"We wanted to make sure we got the best possible information about our movie so we could end up with the best possible version of it," Peck said. "We distributed 30-question surveys to the audience that asked: What was your favorite moment? What was your least favorite moment? What did you think of the pacing? What did you think of the beginning and end? Every aspect of the movie is asked about. Everyone loved it. We tested extremely high in the top two boxes — excellent and very good. In fact, the only area of improvement that was suggested to us was an area that hadn't even yet been addressed: the music, which could not have been done until after the screening. You need the screening to tailor the editing process."

That will be the producers' task for the next two and a half months: match the music to the picture, which has been locked from editing. The test screening used temporary filler music that somewhat resembled the emotions a scene tries to invoke.

"Now we have to put in the right music, the right songs and the right score, which really makes a tremendous difference in the feel of the movie — the emotional resonance," Peck said. "The music in the background is an integral and vital part of the movie. That's what has to happen now, which couldn't begin until now when the picture is locked, because you don't know when to do a needle drop. You can't lay the music in until you have the architecture of the picture. We've gotten some beautiful music submissions from all over the country, and Native American communities have responded to our open invitation to submit music as well."

Before the public release, "Crooked Arrows" will premiere in four to-be-determined locations in cities with special meaning in the movie's creation: Washington (political leaders), Boston (where majority of the movie was filmed), Syracuse (near Onondaga Nation, home of many of the Native American "hero" team members) and Baltimore, the last of which through its partnership with US Lacrosse. Peck called the premiere "the cherry on top, a gift back to our special friends involved in the process, and it's a culmination and celebration on the eve of the movie's release."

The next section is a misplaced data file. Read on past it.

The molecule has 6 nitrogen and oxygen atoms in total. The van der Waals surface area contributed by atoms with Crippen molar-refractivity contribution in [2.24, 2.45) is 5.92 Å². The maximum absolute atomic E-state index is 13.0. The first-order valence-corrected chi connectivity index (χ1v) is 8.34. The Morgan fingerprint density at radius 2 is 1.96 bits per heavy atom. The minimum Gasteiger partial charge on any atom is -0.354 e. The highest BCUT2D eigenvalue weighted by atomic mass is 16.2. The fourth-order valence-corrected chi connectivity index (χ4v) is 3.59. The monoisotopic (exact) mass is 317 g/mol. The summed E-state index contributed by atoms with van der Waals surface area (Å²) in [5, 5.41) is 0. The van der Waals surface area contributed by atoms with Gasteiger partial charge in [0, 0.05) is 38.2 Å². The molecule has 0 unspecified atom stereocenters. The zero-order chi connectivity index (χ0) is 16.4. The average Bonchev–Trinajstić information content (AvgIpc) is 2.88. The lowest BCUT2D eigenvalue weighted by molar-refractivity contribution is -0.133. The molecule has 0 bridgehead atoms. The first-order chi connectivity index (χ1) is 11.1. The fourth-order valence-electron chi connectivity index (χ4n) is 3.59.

As one of the final stages of the creative process, the producers have distributed under strict supervision DVD copies of the movie to several key constituencies, executives and investors. "We can't wait to share this beautiful movie with everyone," Peck said, "but it's important for us to keep the genie in the bottle until the release."

Neal Powless, a co-producer of the movie and the first Native American named to the all-world team in 2002 with the Iroquois Nationals, said "The momentum associated with this movie is so powerful. I get excited when I think about it and I have to calm myself down."

"Everyone I've shown it to have all said the same thing: 'You did it. You've put Native culture and heritage into a movie that highlights lacrosse, highlights the roots of the game and pays us respect.'"

"There's just not another movie out there like it. That's what people will want to go to see," said Powless, whose full-time job is assitant director for the Native Student Program at Syracuse University. "It's a movie, but it's a real movie. People will be talking about it for years to come."